Following Planning Ventures Talk of Totterdown article and Blog Post in February 2014 – ‘Your Local Shops Could Be Under Threat Again’, Planning Ventures has been asked to participate in the Food City Region Conference hosted by the University of the West of England on the 6th May 2014, which is part of the Bristol Food Connections Festival. As I gained my BA Hons Town and Country Planning degree and my BTP at UWE how could I possibly refuse.

So can we ‘plan’ better to eat well? UWE’s Food City Region Conference thinks we must. The Conference is seeking to discuss and understand how we can make cities work better to produce good quality, sustainable food for all of us.

The Conference overview is that good ‘planning’ is a key element in the process of achieving this. It is undeniable that past planning policy, developments and planning decisions taken at local level and through the Appeal and Call In processes have led to a proliferation of out-of-town supermarkets, smaller residential units with correspondingly smaller kitchens and dining areas, the re-development of allotments and a lack of new allotment space provision, a reduction in the protection of local markets in some areas and the re-development of agricultural land for housing.

As such the Conference considers that cities have become places that make it difficult to get good food for people and correspondingly food that is good for the planet. However, all is not lost and whilst there are some good things already happening to address this, UWE and its co-hosts now think the time is right to look at this issue in depth and for a fresh approach to be taken to connect food and good health with the planning system.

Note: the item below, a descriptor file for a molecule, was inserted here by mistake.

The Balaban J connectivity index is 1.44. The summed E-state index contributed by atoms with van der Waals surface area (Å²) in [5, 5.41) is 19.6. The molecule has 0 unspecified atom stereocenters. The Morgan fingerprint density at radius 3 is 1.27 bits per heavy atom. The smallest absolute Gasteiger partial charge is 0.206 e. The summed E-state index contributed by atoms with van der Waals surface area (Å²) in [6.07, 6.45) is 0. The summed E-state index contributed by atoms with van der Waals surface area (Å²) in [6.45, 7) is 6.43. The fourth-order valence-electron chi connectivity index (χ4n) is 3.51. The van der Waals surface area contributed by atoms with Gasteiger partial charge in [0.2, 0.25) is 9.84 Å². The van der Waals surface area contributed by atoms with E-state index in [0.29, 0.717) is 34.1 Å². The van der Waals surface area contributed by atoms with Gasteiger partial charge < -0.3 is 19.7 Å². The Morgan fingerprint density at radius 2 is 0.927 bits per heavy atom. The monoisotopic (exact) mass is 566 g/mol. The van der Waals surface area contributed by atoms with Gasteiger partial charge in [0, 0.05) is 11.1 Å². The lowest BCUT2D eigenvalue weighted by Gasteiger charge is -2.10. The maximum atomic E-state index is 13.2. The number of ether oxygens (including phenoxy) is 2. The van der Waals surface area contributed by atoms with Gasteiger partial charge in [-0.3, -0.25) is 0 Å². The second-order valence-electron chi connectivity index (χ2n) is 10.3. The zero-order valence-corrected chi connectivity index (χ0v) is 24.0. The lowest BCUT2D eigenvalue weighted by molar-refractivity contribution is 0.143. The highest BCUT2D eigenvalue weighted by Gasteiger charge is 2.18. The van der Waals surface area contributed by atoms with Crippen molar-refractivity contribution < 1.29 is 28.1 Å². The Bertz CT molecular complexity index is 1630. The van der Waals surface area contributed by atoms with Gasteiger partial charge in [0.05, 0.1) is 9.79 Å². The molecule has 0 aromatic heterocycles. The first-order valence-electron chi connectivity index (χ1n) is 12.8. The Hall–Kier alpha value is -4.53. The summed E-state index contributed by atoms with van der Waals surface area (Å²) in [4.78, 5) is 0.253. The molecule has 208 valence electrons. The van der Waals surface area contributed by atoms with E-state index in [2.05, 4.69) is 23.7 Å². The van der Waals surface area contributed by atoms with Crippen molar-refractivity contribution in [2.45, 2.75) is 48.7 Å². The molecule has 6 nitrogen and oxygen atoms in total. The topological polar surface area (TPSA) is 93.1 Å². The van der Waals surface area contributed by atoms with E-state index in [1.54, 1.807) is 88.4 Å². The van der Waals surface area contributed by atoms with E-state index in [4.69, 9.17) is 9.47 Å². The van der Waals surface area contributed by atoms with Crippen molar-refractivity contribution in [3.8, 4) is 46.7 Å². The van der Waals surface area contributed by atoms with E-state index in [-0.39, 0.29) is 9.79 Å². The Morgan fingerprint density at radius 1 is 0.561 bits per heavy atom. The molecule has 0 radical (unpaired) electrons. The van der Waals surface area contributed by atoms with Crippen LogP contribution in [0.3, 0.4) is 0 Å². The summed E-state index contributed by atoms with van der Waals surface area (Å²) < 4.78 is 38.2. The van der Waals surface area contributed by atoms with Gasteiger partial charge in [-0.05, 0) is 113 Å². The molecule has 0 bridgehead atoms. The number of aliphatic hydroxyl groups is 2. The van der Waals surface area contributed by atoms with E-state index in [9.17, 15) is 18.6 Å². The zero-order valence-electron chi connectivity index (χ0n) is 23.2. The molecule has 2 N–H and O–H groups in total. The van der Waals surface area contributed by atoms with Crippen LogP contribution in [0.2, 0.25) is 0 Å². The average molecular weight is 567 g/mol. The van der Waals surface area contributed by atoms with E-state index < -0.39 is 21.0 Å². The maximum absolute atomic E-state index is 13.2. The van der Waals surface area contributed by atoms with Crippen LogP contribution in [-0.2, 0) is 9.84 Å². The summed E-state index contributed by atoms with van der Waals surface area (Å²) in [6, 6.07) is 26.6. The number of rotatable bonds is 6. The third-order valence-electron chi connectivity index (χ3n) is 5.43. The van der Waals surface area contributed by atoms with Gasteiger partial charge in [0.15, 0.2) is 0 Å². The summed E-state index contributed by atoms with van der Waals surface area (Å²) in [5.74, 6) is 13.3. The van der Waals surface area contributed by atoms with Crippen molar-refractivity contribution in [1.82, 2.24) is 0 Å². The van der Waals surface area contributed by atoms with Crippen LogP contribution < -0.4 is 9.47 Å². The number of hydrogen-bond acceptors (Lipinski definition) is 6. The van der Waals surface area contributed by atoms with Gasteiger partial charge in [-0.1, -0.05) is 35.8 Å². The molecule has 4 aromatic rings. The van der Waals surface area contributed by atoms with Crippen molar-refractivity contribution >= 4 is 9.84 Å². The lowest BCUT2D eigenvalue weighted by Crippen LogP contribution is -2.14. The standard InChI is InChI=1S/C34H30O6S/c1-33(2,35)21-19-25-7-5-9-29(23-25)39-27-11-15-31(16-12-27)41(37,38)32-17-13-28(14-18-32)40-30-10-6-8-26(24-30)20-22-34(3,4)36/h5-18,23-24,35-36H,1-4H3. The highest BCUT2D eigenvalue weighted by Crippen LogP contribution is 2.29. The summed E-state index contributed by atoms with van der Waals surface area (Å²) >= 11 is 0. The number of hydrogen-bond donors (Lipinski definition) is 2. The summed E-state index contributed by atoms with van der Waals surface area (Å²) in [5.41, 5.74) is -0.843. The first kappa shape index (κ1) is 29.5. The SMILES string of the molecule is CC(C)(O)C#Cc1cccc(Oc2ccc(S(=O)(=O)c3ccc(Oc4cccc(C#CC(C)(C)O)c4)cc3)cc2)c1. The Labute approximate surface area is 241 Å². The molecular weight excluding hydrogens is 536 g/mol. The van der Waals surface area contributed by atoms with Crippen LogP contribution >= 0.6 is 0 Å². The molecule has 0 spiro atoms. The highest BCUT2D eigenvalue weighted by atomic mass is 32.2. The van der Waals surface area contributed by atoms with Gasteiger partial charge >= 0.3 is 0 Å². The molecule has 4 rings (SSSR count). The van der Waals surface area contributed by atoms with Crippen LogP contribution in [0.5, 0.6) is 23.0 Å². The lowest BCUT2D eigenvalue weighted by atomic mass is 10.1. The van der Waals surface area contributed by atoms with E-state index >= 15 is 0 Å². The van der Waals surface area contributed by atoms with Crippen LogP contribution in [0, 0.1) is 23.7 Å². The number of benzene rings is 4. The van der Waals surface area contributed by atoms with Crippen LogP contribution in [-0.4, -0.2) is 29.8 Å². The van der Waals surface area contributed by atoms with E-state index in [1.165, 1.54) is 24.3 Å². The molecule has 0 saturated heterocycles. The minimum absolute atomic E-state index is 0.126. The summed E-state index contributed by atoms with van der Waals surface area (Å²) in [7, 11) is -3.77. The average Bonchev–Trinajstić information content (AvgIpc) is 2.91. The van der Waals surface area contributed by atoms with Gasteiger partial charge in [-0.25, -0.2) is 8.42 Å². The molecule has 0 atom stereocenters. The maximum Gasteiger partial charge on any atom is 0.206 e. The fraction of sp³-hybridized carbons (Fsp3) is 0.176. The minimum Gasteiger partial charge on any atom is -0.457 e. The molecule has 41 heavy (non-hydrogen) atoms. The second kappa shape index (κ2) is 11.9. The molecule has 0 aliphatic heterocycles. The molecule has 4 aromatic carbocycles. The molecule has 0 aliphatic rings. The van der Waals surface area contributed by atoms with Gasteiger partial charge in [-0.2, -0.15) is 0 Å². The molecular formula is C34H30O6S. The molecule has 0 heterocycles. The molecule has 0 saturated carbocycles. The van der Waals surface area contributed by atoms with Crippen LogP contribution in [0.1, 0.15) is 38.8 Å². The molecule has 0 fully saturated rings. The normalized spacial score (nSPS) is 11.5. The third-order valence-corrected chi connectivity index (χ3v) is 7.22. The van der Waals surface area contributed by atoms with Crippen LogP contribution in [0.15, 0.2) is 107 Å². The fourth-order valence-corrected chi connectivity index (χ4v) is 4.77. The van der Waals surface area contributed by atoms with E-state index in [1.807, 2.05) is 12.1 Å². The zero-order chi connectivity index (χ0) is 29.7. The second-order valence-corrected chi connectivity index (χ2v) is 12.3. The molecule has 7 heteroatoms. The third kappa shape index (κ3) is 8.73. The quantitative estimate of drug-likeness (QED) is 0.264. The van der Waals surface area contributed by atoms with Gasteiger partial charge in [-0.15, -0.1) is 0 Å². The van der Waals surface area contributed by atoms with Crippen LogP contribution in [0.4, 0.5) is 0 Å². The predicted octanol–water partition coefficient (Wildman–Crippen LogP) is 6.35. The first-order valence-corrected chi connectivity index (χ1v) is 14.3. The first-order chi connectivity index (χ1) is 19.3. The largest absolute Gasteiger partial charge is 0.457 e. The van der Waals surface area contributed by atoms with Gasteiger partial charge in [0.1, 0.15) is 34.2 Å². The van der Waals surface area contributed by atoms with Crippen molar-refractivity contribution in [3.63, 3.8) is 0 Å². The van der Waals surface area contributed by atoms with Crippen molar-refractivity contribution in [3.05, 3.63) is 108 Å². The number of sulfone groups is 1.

Planning Ventures will be helping to lead a workshop discussion on ‘safeguarding the diversity of the retail food sector’. So hopefully this will provoke a lively and interesting debate on what current national planning policy and the coalition government’s stance is on retail planning policy, the ‘value’ of ensuring the provision of a range of retail shops and facilities, how we as planning professionals, retailers, other interested groups and communities tackle this and ensure that we have strong shopping areas, a range of areas for food production and processing and opportunities for enjoying food which encourages communities to take the momentum for creating stronger food retailing opportunities forward.

So take a look at the following link for more details on the Conference, the speakers and the topics that will be covered – http://www1.uwe.ac.uk/research/ishe/isheevents/foodcityregion.aspx.

Go on book a place and come along it will be a really interesting day.